Recorded on 31 October 1984 during a 9-day seminar
Good morning. I’ll take you on the major rollercoaster ride that we are on and have taken. Your daily lives are rollercoasting all the time. But we should know intellectually the whole complete picture, which, when we do, I think it better helps us place ourselves, better helps us move in a direction of getting off the rollercoaster.
If you can imagine it, life should be a straight line. Not even that—a point. Just never move, never act, never do, and that is the ultimate state. Yet, if you have concocted a body or bodies, they go on without you doing a thing. Your body moves, the world moves, and you don’t do a thing–you just sit back and watch it all.
So, this concept of being still, being a point, or better than that, being every point without moving, does not take away from you your dear, dear world that you hold on to for life, which is your nemesis.
So, this rollercoaster that we have decided to take a ride on, we start off in being only beingness, if you can imagine what that’s like, and you cannot. The mind cannot see beyond the mind. Mind is a come-down from beingness, so when you try to imagine it, it’s impossible. But how many of you have experienced just being your beingness? There isn’t a moment when you’re not. There isn’t a moment when you’re not experiencing your beingness. And this is what you’re looking for. In your every act in life, you’re looking for your beingness. And what it is, you call your Self, with a capital S. When I am just my Self only, I am my beingness. And you can’t help but be your Self; you cannot help but be your beingness.
So, what do we do? We take a sleigh ride, a rollercoaster ride. Out of this nice, even, perfect, wonderful spot, we start moving out, and we take a real downward ride; we go to a bottom, and then ride back again.
In this all-perfect state of beingness, in order to get into difficulty, we create what we call our mind. So, right at the beginning here, we set up a mind. It’s only an instrument to separate, only an instrument to create differences—parts, primarily—after which, the more parts we create, the more it hurts. So, after we create this mind, we do everything to get back to the beingness with the mind. But the mind cannot do it because it’s lower than beingness. But what the mind can do is direct you toward letting go of the mind, so that you can just only be.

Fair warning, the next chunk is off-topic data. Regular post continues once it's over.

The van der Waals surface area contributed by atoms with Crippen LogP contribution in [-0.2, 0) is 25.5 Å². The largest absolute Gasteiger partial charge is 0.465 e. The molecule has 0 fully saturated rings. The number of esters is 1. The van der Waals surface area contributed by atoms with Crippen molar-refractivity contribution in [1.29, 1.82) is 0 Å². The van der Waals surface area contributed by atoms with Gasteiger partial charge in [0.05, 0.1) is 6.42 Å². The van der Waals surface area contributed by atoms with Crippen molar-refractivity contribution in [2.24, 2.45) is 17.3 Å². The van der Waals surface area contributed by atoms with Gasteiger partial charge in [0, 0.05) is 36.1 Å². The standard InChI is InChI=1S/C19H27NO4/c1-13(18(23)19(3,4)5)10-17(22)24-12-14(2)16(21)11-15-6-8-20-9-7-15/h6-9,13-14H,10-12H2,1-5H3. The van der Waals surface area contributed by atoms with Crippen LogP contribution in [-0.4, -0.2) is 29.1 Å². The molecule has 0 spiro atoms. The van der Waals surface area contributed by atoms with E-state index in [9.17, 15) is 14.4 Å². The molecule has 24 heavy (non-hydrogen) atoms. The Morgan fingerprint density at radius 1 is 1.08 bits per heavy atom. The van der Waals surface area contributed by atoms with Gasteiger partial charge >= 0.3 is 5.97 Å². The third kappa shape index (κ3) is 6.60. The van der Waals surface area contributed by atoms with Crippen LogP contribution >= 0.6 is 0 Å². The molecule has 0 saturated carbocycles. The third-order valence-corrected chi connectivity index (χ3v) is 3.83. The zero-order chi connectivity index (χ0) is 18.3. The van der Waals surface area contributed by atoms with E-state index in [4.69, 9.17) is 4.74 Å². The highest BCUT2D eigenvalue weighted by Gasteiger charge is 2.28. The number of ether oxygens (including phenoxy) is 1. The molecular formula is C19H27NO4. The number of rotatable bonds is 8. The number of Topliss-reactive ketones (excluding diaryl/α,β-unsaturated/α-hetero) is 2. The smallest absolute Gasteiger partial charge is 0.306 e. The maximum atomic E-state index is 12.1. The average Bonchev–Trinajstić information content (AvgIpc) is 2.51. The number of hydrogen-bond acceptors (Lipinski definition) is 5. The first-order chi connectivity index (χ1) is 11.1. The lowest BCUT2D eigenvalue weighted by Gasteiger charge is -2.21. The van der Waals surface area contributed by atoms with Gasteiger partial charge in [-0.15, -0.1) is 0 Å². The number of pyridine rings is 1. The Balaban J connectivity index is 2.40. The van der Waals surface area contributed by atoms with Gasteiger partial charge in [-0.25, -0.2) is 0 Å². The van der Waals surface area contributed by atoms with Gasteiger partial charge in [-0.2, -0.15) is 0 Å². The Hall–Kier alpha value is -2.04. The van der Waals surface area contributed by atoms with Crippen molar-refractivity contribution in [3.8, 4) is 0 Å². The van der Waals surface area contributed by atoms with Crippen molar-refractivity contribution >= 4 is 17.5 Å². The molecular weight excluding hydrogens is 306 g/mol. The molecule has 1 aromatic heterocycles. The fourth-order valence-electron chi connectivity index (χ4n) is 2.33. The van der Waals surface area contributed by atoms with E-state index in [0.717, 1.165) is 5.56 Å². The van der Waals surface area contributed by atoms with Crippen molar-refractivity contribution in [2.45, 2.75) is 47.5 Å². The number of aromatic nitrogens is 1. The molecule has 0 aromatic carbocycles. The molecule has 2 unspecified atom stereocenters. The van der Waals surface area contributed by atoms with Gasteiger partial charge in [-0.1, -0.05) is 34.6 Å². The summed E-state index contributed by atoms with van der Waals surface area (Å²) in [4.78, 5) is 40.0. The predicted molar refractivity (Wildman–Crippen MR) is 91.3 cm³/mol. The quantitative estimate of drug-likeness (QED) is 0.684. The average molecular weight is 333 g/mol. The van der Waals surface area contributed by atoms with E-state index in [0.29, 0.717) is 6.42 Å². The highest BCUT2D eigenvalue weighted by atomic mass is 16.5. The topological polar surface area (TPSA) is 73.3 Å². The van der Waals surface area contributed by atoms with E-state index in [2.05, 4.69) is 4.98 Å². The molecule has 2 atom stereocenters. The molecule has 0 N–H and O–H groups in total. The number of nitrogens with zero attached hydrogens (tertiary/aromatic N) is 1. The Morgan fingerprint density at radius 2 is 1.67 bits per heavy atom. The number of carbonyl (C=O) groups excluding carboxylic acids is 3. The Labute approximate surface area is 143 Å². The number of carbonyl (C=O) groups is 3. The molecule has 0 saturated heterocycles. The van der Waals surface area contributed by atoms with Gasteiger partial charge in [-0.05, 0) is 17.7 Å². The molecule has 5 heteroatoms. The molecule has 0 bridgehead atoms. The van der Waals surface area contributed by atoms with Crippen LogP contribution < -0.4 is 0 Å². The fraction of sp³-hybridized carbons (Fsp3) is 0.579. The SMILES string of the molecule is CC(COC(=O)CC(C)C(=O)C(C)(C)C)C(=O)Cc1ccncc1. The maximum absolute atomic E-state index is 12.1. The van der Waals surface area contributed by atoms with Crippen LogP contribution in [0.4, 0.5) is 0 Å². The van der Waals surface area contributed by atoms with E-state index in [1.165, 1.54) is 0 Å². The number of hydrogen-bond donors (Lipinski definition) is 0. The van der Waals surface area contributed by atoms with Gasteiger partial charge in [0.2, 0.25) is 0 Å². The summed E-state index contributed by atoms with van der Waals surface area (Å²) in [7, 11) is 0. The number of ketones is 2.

But once we start out, that’s not enough; we set up a body. The first body is a causal body. It’s a delightful body, because there, every concept, every idea we have, is instantaneously fulfilled. Every concept is instantaneously fulfilled. And there’s not too much motivation to get out of that causal body, and yet it’s relatively easy to do it, to go back up.
But what we do is, we make a denser body, called astral. And here’s where we really hang ourselves—I’m putting the neck right around that line when we get down to the physical. In the realm of time—this was started eons ago—in the realm of time, we’ve been hundreds of millions of years into the physical. This is how stubborn we are. And theoretically, any time anyone should choose, that one goes right back up to the top. But as you’ve noticed, you get so caught up in your toys, in your externals, you just don’t want to let go.
So, we develop all these externals—more and more and more. And the more we develop, the heavier we feel, the slower we get, the slower we move, until you hit bottom—the state we are in, the physical. It’s the slowest, densest state possible unto beings everywhere in the universe. We cannot go slower, lower, denser than we are right now.
So, that’s a great place to be: we’re half-way through. And we’re actually—those of us using the method—are beginning to move up and out of the physical. We’ve chosen a time to come in when the incentives to get out of the physical are going to be the greatest, and that’s great, because it’s when all the props are knocked out, all the external props are knocked out, that we say, Enough! and we go back home. Home is up here.
We’ve chosen a time to come in when the incentives to get out of the physical are going to be the greatest. And that’s great, because it’s when all the props are knocked out, all the external props are knocked out, that we say, Enough! and we go back home.
So, you’ve chosen a wonderful time. You couldn’t have chosen a better time to come into the physical realm. Because unconsciously we set it up—originally consciously—so that we will not be forever caught up in this heaviness, in this misery, in this limitation. And when we set it up, we could see ahead of time that you get so blinded, you don’t know where you’re going, and so we set up the automatic protective stops. That’s the physical, set up so that the physical can’t work anymore. Then we have to go back up. There’s only one way to go—up—when all the [supports are gone].